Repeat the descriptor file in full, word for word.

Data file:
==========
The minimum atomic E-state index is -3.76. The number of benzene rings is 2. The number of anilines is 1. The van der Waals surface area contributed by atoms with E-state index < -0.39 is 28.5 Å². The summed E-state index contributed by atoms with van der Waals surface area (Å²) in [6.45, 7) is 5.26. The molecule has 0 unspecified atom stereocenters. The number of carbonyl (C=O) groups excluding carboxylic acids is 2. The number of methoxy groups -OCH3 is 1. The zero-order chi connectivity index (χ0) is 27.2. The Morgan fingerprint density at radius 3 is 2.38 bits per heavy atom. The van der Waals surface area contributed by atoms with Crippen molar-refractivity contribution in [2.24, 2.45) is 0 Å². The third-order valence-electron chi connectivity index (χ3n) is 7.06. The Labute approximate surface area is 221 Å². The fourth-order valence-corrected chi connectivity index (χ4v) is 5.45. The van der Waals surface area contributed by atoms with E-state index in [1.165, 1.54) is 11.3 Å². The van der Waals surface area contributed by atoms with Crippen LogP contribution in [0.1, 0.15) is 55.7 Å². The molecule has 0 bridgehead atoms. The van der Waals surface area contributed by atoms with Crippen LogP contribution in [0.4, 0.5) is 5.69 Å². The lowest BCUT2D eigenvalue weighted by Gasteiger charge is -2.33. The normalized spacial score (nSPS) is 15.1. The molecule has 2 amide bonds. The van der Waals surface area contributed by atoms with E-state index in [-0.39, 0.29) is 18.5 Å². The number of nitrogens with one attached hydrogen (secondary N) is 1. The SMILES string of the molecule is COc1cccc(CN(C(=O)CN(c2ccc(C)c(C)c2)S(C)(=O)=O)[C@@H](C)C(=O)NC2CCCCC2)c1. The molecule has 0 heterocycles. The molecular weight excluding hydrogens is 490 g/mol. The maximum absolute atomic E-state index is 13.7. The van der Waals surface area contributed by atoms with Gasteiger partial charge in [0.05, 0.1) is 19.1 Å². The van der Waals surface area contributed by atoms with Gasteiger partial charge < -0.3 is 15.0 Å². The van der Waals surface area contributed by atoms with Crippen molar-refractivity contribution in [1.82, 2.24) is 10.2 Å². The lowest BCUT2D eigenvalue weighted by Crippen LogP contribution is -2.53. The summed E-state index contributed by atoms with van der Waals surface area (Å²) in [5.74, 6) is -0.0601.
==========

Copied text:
The minimum atomic E-state index is -3.76. The number of benzene rings is 2. The number of anilines is 1. The van der Waals surface area contributed by atoms with E-state index < -0.39 is 28.5 Å². The summed E-state index contributed by atoms with van der Waals surface area (Å²) in [6.45, 7) is 5.26. The molecule has 0 unspecified atom stereocenters. The number of carbonyl (C=O) groups excluding carboxylic acids is 2. The number of methoxy groups -OCH3 is 1. The zero-order chi connectivity index (χ0) is 27.2. The Morgan fingerprint density at radius 3 is 2.38 bits per heavy atom. The van der Waals surface area contributed by atoms with Crippen molar-refractivity contribution in [2.24, 2.45) is 0 Å². The third-order valence-electron chi connectivity index (χ3n) is 7.06. The Labute approximate surface area is 221 Å². The fourth-order valence-corrected chi connectivity index (χ4v) is 5.45. The van der Waals surface area contributed by atoms with E-state index in [1.165, 1.54) is 11.3 Å². The van der Waals surface area contributed by atoms with Crippen LogP contribution in [0.1, 0.15) is 55.7 Å². The molecule has 0 bridgehead atoms. The van der Waals surface area contributed by atoms with Crippen LogP contribution in [0.4, 0.5) is 5.69 Å². The lowest BCUT2D eigenvalue weighted by Gasteiger charge is -2.33. The normalized spacial score (nSPS) is 15.1. The molecule has 2 amide bonds. The van der Waals surface area contributed by atoms with E-state index in [-0.39, 0.29) is 18.5 Å². The number of nitrogens with one attached hydrogen (secondary N) is 1. The SMILES string of the molecule is COc1cccc(CN(C(=O)CN(c2ccc(C)c(C)c2)S(C)(=O)=O)[C@@H](C)C(=O)NC2CCCCC2)c1. The molecule has 0 heterocycles. The molecular weight excluding hydrogens is 490 g/mol. The maximum absolute atomic E-state index is 13.7. The van der Waals surface area contributed by atoms with Gasteiger partial charge in [0.05, 0.1) is 19.1 Å². The van der Waals surface area contributed by atoms with Gasteiger partial charge < -0.3 is 15.0 Å². The van der Waals surface area contributed by atoms with Crippen molar-refractivity contribution in [1.82, 2.24) is 10.2 Å². The lowest BCUT2D eigenvalue weighted by Crippen LogP contribution is -2.53. The summed E-state index contributed by atoms with van der Waals surface area (Å²) in [5.74, 6) is -0.0601.